Funny how we haven't gotten to this one yet. I mean, how does one rationally cut down a perfectly good carbon trap, ship it from the farthest northern region of Michigan, slap it on to a car and then put it in the house - then put shinny glass things on it, while then either lighting candles on a dried out fire stick, or wrapping it with electric lights? And this has to do with the Christ Child... er, how, exactly?
And isn't it kind of blasphemous too? As Jeremiah the prophet admonishes those who dare to erect such a pagan artifact: "Thus saith the Lord, learn not the way of the heathen...For the customs of the people are vain; for one cutteth a tree out of the forest, the work of the hands of the workman, with the axe. They deck it with silver and gold; they fasten it with nails and with hammers, that it move not." (Jeremiah 10:2-6)
To find the origin of Christmas trees, again we go to pre-Christian (read icky dirty Pagans) Northern Europe. The nice folks who lived there believed that trees, especially fruit trees and evergreens, were the embodiment of powerful beings. But, why would they then cut these trees down and put them in the house? Wouldn't that, you know, kill the being inside it? Right, they thought so too! So they didn't. Now we have to jump forward to the fourteenth century - where on December 24th, as part of the miracle play was the story of Adam and Eve. They'd hang an apple in an evergreen to symbolize the paradise tree. Hey! Guess where those shinny red things you hang come from? There you go, we're learning stuff!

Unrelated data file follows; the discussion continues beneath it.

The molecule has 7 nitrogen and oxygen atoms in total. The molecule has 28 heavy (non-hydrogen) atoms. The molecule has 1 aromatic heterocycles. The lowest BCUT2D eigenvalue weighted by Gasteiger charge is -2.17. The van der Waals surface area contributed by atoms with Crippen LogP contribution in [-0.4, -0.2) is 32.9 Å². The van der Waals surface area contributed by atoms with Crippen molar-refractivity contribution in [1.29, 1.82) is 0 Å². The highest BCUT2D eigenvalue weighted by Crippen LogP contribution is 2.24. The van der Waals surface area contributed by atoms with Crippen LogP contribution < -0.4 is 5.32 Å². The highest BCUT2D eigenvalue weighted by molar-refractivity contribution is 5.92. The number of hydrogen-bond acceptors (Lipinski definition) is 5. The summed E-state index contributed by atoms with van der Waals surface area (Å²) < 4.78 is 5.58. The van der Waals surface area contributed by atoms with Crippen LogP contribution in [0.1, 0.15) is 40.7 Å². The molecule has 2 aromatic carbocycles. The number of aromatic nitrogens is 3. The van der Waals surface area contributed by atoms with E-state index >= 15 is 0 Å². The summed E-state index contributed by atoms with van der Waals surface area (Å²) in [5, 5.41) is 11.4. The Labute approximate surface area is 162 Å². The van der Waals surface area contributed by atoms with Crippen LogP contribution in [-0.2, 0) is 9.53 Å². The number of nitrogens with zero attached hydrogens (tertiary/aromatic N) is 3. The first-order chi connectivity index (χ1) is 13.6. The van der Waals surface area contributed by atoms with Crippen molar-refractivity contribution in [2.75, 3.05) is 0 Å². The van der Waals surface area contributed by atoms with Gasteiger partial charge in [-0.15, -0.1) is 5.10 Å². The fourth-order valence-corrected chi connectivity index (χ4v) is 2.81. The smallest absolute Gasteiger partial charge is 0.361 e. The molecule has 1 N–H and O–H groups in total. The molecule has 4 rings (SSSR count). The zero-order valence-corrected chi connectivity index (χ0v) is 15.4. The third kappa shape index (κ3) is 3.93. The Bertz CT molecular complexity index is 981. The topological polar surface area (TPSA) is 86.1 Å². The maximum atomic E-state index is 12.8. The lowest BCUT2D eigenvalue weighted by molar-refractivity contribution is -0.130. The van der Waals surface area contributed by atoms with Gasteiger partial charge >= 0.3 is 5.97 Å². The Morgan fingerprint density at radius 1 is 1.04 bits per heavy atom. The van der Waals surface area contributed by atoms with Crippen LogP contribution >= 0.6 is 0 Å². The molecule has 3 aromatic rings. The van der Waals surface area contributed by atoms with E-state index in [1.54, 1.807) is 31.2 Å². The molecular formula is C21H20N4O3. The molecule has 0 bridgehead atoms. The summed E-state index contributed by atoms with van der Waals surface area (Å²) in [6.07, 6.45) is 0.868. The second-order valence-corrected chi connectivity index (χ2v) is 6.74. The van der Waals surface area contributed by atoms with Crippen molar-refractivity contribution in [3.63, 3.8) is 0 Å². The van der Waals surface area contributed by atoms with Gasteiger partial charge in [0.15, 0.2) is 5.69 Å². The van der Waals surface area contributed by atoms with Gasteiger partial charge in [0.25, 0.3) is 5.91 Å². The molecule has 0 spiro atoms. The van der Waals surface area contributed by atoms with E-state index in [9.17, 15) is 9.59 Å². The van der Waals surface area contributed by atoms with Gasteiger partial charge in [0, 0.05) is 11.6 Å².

About two hundred years later in sixteenth century the Germans began hanging evergreens in their homes - which could have been a misguided attempt at the Yule Log (see our earlier post) or they were just really cold and would rather look at the tree in their home than outside? The German Christbaüme, or Christ Trees, were decorated with fruit, candies, cookies, and Eucharist wafers.
There's a rumor that Martin Luther is the first person to put candles on the tree, and therefore invented Christmas lights - but the funny thing about history is that he was probably trying to burn the Christmas tree down, and it was misinterpreted as a new decoration.
The mostly German tradition probably would have stayed with the Glüwein, and a few expats living in the US. Except a few German merchants gave one to Queen Victoria. Well, actually, it was for her boyfriend Prince Albert of Saxe-Coburg. And as soon as the ladies saw etchings in Godey's Lady's Book (the Oprah of the Victorian Age) everyone had to have one... and they did. And no one ever once asked why.'
Artificial trees were also a German invention, but they were goose feathers that were dyed green. Now that's Festive! But this was a response to the deforestation of Germany. In the 1930's the Addis Brush Company made fake trees from brush bristles. Couldn't find the pipe cleaners, I guess? And like in the Charlie Brown special - there really were aluminum trees in the late 50's. Probably to go with that new aluminum siding on their homes? Today, most are made in China out of PVC or some other type of petroleum based plastic. Aproximately 10% of artificial Christmas trees are using virgin suspension PVC resin and despite being plastic most artificial trees are not recyclable or biodegradable.
Should you go plastic or real? Well, we debated that one way back in 2007.